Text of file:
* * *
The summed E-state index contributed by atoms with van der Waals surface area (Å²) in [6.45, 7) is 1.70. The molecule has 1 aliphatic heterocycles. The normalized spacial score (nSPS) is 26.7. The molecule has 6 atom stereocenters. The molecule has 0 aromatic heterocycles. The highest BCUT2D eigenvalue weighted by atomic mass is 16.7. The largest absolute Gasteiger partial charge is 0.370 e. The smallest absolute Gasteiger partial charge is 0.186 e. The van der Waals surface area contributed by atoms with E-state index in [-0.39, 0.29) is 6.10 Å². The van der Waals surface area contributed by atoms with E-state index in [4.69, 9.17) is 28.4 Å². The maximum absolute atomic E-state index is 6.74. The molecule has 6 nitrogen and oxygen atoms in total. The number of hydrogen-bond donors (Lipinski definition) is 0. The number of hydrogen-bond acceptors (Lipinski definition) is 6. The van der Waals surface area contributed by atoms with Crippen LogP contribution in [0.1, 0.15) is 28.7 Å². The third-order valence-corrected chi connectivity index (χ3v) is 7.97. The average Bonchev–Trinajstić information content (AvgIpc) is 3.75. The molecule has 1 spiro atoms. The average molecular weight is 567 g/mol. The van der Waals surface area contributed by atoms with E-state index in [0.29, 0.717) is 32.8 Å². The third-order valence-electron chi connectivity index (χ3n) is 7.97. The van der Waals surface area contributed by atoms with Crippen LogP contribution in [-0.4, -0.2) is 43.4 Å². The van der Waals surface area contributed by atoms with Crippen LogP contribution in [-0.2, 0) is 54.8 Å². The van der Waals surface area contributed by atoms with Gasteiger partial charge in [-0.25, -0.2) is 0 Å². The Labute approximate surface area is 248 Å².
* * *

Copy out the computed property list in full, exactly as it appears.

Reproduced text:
The summed E-state index contributed by atoms with van der Waals surface area (Å²) in [6.45, 7) is 1.70. The molecule has 1 aliphatic heterocycles. The normalized spacial score (nSPS) is 26.7. The molecule has 6 atom stereocenters. The molecule has 0 aromatic heterocycles. The highest BCUT2D eigenvalue weighted by atomic mass is 16.7. The largest absolute Gasteiger partial charge is 0.370 e. The smallest absolute Gasteiger partial charge is 0.186 e. The van der Waals surface area contributed by atoms with E-state index in [-0.39, 0.29) is 6.10 Å². The van der Waals surface area contributed by atoms with E-state index in [4.69, 9.17) is 28.4 Å². The maximum absolute atomic E-state index is 6.74. The molecule has 6 nitrogen and oxygen atoms in total. The number of hydrogen-bond donors (Lipinski definition) is 0. The number of hydrogen-bond acceptors (Lipinski definition) is 6. The van der Waals surface area contributed by atoms with Crippen LogP contribution in [0.1, 0.15) is 28.7 Å². The third-order valence-corrected chi connectivity index (χ3v) is 7.97. The average Bonchev–Trinajstić information content (AvgIpc) is 3.75. The molecule has 1 spiro atoms. The average molecular weight is 567 g/mol. The van der Waals surface area contributed by atoms with E-state index in [0.29, 0.717) is 32.8 Å². The third-order valence-electron chi connectivity index (χ3n) is 7.97. The van der Waals surface area contributed by atoms with Crippen LogP contribution in [-0.4, -0.2) is 43.4 Å². The van der Waals surface area contributed by atoms with Crippen LogP contribution in [-0.2, 0) is 54.8 Å². The van der Waals surface area contributed by atoms with Gasteiger partial charge in [-0.25, -0.2) is 0 Å². The Labute approximate surface area is 248 Å².